Commercial tenants who make $5 million or less and pay between $500,000 and $550,00 in annual rent, as well as businesses who bring in between $5 million and $10 million and pay less than $550,000 per year, can receive a partial, sliding credit. 900 stores will receive some relief.
The legislation is expected to cost the city $38.6 million in foregone revenue in fiscal year 2019. This was a sticking point for the de Blasio administration, which criticized the bill.
A bill, if passed, will require any New York City commercial or residential building over 25,000 square feet in size to post their energy efficiency grade. It ranges from A to F near public entrances. The bill’s author views the bill as part of the Big Apple’s effort to meet international standards of sustainability.
A federal plan, agreed by Obama in 2015, to underwrite about 50% of the cost of building a new tunnel connecting Penn Station to Jersey was scrapped y by the Trump administration by way of total denial. The Gateway Development Corporation, specially formed for the project, remain hopeful the President will revisit the decision next year.
Despite handing over control of his family real estate and golf course business to his sons after ascending to the presidency, President Trump is still involved in the business, if you believe an email sent by a revenue manager at one of his hotels.
Guy Fieri’s 15,000-plus square-foot restaurant in Times Square will close at the end of the year at 220 West 44th Street. The restaurant has about 10 years left on the lease, and pays about $1.8 million a year in rent.
An unorthodox mixed-use development could be heading to Brooklyn above a stretch of the Long Island Rail Road.
The MTA released a Request for Proposals for a 3.8-acre stretch of airspace above freight rail tracks on 61st Street between 8th Avenue and Fort Hamilton Parkway. The agency wants to see proposals for mixed-use developments with affordable and market-rate residential units, office space, retail space and parking, and the project would give the MTA a new revenue source. The site is located between the 8th Avenue and Fort Hamilton Parkway subway stations, and the development would have to be built on a platform over the train tracks with a 22-foot overheard clearance. All submissions for the 61st Street Overbuild RFP must be in by April 2018.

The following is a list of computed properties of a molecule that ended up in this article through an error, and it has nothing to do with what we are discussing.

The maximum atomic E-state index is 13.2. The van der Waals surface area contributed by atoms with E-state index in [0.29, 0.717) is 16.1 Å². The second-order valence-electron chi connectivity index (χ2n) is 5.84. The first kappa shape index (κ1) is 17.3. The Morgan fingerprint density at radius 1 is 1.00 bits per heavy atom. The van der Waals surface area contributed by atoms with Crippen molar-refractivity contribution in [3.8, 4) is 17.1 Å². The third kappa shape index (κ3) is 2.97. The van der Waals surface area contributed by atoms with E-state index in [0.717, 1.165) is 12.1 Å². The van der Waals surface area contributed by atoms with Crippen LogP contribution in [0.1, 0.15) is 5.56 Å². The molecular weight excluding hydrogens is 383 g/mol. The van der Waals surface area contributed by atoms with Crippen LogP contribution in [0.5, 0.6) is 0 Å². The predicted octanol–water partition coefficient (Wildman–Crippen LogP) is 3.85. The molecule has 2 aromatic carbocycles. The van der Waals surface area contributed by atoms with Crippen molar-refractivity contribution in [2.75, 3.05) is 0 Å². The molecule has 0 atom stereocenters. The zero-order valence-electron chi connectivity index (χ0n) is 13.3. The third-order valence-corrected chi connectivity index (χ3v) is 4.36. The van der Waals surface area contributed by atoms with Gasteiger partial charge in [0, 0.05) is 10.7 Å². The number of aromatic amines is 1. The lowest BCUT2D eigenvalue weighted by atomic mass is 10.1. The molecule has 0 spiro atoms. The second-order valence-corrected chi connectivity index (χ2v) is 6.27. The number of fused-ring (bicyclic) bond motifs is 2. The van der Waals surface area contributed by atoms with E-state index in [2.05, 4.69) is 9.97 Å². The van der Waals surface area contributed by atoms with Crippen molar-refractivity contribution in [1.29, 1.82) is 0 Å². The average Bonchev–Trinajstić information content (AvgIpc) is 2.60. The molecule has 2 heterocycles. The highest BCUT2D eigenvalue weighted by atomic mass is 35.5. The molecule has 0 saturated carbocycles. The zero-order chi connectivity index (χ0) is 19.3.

Bank of America will lease the entire 386,000-square-foot building at 1110 Sixth Avenue, consolidating several offices around the city. Bank of America will move into 1100 Sixth Avenue in 2019, when current tenant HBO moves into 30 Hudson Yards.
Jack Terzi’s $140 million deal to buy the former JPMorgan building at 23 Wall Street is in jeopardy because the seller, China Sonangol, allegedly refuses to play ball. The escrow agent has refused to release the down payment on the purchase, because of concern that controversial Hong Kong tycoon Sam Pa may benefit from the deal. If the deal does not go through, Terzi is demanding that Sonangol pay at least $250 million in damages, and return a $17 million down payment.
Anthony Bourdain’s Pier 57 project is done after more than two years after announcing his vision for a Singapore-inspired night market.
Barneys store on Madison Avenue is up to an arbitrator. The upscale retailer has been unsuccessfully negotiating with its landlord Ashkenazy Acquisition to get a lease extension for its 660 Madison Avenue location, and since then the two sides have been unable to reach an agreement, the issue has gone before an arbitrator.
Just like restaurants post letter grades in their windows, large buildings may soon have to broadcast their energy efficiency ratings. The City Council is considering a measure that will require residential and commercial buildings larger than 50,000 square feet to post a federal energy efficiency rating and a simplified A-D letter grade in their lobbies starting in 2020.